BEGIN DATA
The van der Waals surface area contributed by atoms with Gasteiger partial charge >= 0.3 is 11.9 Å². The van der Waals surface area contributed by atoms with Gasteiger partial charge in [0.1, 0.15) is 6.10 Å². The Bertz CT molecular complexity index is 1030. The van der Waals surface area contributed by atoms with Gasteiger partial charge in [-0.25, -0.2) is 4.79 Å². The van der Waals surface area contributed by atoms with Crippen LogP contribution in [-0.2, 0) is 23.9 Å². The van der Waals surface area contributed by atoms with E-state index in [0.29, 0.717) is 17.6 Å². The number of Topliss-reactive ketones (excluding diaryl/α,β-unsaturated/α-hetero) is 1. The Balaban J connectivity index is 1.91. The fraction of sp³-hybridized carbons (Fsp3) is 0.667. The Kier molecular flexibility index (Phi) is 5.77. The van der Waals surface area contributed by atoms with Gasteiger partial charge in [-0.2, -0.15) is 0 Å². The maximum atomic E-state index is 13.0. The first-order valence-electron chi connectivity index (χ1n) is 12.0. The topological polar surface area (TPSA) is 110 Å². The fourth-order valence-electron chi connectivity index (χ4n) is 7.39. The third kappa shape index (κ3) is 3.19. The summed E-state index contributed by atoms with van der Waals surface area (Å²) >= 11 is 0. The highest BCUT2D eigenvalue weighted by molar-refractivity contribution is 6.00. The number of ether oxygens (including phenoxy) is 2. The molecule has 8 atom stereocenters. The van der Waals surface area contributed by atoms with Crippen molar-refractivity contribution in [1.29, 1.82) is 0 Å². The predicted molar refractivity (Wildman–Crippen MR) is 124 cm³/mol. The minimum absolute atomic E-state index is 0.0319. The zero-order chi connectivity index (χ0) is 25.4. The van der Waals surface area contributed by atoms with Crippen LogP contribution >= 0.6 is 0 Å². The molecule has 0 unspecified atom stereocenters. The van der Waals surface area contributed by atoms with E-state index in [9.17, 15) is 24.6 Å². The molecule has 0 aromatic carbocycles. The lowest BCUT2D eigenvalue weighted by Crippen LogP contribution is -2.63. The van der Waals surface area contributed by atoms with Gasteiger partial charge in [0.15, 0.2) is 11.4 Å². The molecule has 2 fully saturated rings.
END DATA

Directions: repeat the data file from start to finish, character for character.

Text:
The van der Waals surface area contributed by atoms with Gasteiger partial charge >= 0.3 is 11.9 Å². The van der Waals surface area contributed by atoms with Gasteiger partial charge in [0.1, 0.15) is 6.10 Å². The Bertz CT molecular complexity index is 1030. The van der Waals surface area contributed by atoms with Gasteiger partial charge in [-0.25, -0.2) is 4.79 Å². The van der Waals surface area contributed by atoms with Crippen LogP contribution in [-0.2, 0) is 23.9 Å². The van der Waals surface area contributed by atoms with E-state index in [0.29, 0.717) is 17.6 Å². The number of Topliss-reactive ketones (excluding diaryl/α,β-unsaturated/α-hetero) is 1. The Balaban J connectivity index is 1.91. The fraction of sp³-hybridized carbons (Fsp3) is 0.667. The Kier molecular flexibility index (Phi) is 5.77. The van der Waals surface area contributed by atoms with Gasteiger partial charge in [-0.2, -0.15) is 0 Å². The maximum atomic E-state index is 13.0. The first-order valence-electron chi connectivity index (χ1n) is 12.0. The topological polar surface area (TPSA) is 110 Å². The fourth-order valence-electron chi connectivity index (χ4n) is 7.39. The third kappa shape index (κ3) is 3.19. The summed E-state index contributed by atoms with van der Waals surface area (Å²) >= 11 is 0. The highest BCUT2D eigenvalue weighted by molar-refractivity contribution is 6.00. The number of ether oxygens (including phenoxy) is 2. The molecule has 8 atom stereocenters. The van der Waals surface area contributed by atoms with Crippen molar-refractivity contribution in [1.29, 1.82) is 0 Å². The predicted molar refractivity (Wildman–Crippen MR) is 124 cm³/mol. The minimum absolute atomic E-state index is 0.0319. The zero-order chi connectivity index (χ0) is 25.4. The van der Waals surface area contributed by atoms with Crippen LogP contribution >= 0.6 is 0 Å². The molecule has 0 unspecified atom stereocenters. The van der Waals surface area contributed by atoms with E-state index in [9.17, 15) is 24.6 Å². The molecule has 0 aromatic carbocycles. The lowest BCUT2D eigenvalue weighted by Crippen LogP contribution is -2.63. The van der Waals surface area contributed by atoms with Gasteiger partial charge in [0.15, 0.2) is 11.4 Å². The molecule has 2 fully saturated rings.